Matt Calkins has been CEO of low-code development platform Appian since the company was first founded in 1999 in Reston, Virginia.
An avid board games fan who has competed internationally in tournaments, he has also created his own Japanese-influenced board game called “Seikgahara”.
On a professional level, he’s helped drive Appian revenues up 35 percent year-over-year to $51.7 million (£39.2 million) in their Q1 2018 results in a growing low-code market that now includes Google App Maker and Microsoft Power Apps.
He joined Computer Business Review in London to talk low-code, board games and heat-seeking missiles.
Appian have recorded strong growth figures recently, what confidence does this bring to the company?
We’re very confident and we’re here to stay. We are pursuing a mission that is to make it easy to develop custom software by drawing it, not coding it in the future. With Appian, you don’t code software; you draw it out like a picture with a flow chart with boxes and arrows and when it’s done, it’s fast and easy.
It’s easy to create the software because all you have to do is draw it and when you have built it, it’s a lot more powerful than the rest of the software you would have written through normal means. It works on every major mobile device and you’re going to host it on-premises or in the cloud wherever you like because it’s scaleable and highly available and more secure than other offerings.
Your low-code development platform has over 3.5 million users worldwide, how do your customers give feedback to improve Appian?
It’s the best sounding board you can have to build a company, particularly if your goal is to make it easy for the users. The more customers we have, the more experiences we can learn from, the more we can hone in like a heat seeking missile.
What trends are you excited to see in the low-code market now?
There’s so much to be excited about. There are some technologies that we are interacting with in a fascinating way, such as artificial intelligence and robotic processing automation (RPA).
AI is going to be the one with the most long-term impact. However, there is a major dispute about how AI is going to work, but I believe AI will flourish first at the bottom of the stack; which is to say that there are growing practical uses such as evaluating the happiness and value of the customer, identifying an object and how much this contract is worth, its assessment and identification.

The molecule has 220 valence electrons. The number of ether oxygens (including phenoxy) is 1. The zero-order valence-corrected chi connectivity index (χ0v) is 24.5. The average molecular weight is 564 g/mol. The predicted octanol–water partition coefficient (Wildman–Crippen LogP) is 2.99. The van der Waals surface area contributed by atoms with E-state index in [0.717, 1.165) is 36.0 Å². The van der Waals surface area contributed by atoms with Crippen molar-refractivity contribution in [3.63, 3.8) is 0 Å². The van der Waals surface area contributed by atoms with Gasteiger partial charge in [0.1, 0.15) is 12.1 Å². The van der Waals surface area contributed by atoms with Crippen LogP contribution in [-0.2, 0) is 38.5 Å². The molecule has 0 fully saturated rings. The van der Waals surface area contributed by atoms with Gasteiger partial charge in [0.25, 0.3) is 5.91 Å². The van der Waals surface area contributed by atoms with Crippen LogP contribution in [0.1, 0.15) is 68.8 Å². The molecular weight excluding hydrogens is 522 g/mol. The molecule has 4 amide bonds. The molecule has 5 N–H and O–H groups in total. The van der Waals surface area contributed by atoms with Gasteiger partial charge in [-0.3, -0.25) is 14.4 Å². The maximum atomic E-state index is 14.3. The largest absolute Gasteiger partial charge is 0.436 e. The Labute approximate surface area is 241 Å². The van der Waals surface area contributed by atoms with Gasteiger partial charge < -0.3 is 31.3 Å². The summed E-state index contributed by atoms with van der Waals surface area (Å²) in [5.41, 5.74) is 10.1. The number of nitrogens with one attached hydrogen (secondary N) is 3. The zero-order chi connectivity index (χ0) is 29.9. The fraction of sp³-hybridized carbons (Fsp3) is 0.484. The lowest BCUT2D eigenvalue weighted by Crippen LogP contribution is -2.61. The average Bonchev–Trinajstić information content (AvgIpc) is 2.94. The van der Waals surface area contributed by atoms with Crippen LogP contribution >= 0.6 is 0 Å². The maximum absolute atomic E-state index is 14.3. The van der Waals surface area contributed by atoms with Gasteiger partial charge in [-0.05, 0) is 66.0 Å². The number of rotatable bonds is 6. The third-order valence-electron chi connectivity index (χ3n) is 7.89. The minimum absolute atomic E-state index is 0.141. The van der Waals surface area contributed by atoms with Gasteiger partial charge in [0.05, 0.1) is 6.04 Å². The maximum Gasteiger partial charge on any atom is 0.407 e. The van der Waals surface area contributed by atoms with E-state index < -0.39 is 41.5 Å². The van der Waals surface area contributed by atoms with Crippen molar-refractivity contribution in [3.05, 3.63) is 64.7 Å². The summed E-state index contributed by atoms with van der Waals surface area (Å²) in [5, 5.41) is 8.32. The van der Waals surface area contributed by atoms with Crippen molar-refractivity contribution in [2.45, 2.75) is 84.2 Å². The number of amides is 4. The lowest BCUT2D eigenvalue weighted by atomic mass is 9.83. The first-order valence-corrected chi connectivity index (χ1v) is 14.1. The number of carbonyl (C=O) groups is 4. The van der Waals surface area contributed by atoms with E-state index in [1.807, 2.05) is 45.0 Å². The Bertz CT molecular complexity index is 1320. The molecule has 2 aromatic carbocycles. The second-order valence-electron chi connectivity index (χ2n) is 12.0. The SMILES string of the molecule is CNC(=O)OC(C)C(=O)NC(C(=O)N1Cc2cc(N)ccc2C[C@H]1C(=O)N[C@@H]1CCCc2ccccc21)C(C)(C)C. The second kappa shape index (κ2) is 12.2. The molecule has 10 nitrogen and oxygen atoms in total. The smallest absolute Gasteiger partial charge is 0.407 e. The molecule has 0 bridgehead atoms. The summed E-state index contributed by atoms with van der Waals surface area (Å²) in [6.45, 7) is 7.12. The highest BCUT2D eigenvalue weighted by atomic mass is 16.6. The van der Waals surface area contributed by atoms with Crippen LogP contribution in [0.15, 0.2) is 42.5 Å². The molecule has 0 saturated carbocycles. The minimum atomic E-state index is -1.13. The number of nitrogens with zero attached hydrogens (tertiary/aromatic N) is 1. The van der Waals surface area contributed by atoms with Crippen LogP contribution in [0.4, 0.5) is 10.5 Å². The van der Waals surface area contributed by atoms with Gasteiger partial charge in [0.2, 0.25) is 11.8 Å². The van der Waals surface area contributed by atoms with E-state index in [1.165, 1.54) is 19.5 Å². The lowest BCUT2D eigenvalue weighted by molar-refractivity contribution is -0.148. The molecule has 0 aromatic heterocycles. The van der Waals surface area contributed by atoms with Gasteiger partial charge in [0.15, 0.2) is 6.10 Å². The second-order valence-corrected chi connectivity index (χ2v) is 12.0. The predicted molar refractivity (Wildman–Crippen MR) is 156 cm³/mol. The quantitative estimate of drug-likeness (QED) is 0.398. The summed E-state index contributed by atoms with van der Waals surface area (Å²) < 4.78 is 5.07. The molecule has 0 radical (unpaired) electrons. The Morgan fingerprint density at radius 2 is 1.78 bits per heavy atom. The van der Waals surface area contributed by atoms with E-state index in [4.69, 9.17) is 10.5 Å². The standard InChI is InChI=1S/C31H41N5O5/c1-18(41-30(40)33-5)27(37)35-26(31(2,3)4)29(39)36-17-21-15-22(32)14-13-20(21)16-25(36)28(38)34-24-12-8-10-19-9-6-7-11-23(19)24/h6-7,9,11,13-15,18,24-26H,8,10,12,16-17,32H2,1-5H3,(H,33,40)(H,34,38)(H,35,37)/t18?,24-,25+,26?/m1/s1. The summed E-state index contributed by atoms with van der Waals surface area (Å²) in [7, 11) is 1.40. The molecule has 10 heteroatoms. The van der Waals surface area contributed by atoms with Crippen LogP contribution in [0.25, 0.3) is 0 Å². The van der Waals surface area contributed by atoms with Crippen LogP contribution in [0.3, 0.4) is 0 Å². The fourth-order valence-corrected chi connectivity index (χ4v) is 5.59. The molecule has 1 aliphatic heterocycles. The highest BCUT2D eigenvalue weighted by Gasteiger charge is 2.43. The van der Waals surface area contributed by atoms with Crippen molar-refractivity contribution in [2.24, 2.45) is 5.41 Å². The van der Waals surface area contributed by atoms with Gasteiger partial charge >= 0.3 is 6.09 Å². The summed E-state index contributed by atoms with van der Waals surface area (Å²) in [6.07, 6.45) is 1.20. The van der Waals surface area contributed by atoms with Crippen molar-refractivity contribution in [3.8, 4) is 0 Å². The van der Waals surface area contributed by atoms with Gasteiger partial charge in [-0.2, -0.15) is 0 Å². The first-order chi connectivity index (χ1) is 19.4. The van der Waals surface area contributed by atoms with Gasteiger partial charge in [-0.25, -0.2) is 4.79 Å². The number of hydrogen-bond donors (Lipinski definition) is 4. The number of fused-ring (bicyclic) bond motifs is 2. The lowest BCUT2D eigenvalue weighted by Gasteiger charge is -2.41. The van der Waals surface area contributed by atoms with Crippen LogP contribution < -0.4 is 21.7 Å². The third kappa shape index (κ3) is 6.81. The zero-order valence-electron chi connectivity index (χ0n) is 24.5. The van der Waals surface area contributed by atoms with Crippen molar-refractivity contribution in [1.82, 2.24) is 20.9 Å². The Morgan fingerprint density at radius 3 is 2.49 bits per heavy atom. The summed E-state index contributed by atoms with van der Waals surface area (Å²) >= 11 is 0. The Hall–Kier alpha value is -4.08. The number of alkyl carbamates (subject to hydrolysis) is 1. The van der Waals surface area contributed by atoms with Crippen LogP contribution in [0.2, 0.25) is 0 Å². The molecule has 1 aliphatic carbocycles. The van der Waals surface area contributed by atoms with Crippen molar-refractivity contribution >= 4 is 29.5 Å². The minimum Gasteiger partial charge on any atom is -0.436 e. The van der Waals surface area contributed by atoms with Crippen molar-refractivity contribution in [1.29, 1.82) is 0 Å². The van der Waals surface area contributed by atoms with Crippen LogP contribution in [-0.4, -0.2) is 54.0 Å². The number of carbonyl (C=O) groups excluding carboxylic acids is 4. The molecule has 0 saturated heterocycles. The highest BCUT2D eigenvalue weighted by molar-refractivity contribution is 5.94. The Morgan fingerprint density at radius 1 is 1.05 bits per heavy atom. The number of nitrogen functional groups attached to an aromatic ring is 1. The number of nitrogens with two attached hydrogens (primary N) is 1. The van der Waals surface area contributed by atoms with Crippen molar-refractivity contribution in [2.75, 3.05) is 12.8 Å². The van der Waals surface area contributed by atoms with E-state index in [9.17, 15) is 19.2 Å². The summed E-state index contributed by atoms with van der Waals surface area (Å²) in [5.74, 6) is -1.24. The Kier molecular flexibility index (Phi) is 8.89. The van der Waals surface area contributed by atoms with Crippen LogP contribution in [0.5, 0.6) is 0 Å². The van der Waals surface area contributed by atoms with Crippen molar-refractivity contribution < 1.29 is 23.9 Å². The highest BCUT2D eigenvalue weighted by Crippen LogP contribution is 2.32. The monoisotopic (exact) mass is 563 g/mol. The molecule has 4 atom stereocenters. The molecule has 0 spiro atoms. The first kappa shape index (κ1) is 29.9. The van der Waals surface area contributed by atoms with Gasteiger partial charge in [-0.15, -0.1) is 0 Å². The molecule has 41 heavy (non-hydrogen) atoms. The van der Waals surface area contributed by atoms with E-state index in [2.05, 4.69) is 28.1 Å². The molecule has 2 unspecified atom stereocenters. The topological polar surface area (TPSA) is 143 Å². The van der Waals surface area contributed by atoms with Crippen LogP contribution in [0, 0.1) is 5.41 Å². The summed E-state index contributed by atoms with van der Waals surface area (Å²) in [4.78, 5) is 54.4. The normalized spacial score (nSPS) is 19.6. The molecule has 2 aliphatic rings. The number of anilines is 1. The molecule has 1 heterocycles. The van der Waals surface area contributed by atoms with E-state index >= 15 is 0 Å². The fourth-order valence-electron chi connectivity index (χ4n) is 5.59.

The judgement should be largely left to the human beings, with advice from artificial intelligence for now as the adviser on their shoulder; whispering into their ear the real value of the things you are dealing with, or at least giving an opinion on the identity of things you are using.
A lot more of the exciting postulations with AI have to be at the top of the stack such as writing your code, or eve running your company. It’s exciting but not realistic to be focusing solely on utilitarian and practical behaviours for AI.
What is the biggest challenge you have faced at Appian?
The biggest challenge is change and the way customers and markets change, new technologies giving new perspectives. For example, the recent innovation around robotic processing automation and the market had gone through a big change where in the past, certain repetitive jobs were delegated to a person.
When the market changes, what I have learned is to be ahead of the change, you have to ride the wave better than anyone else especially for a company that is growing such as Appian and seeks to win every new trend.
What similarities do you see between board games and being the CEO of Appian?
Playing games and testing yourself not just gives you a sense of figure or critical maths, but a constant sense of self-evaluation. I teach people at Appian to seek feedback, like in the way that you do as a gamer. Seek a way to measure the output of what you’ve just did, to test whether that was a good move. In life, we make a lot of assumptions; we think things are good moves but the world never contradicts us, so I look for that sort of contradiction and board games have taught me that.
What plans do you have for Appian’s UK growth?
London is already our second-largest office after our headquarters and it’s also growing the fastest. We plan to keep growing and I’ll jump at any excuse to come to London because it’s such a great place. We’ve got such a great business here and we’re just scratching the surface.
This article is from the CBROnline archive: some formatting and images may not be present.
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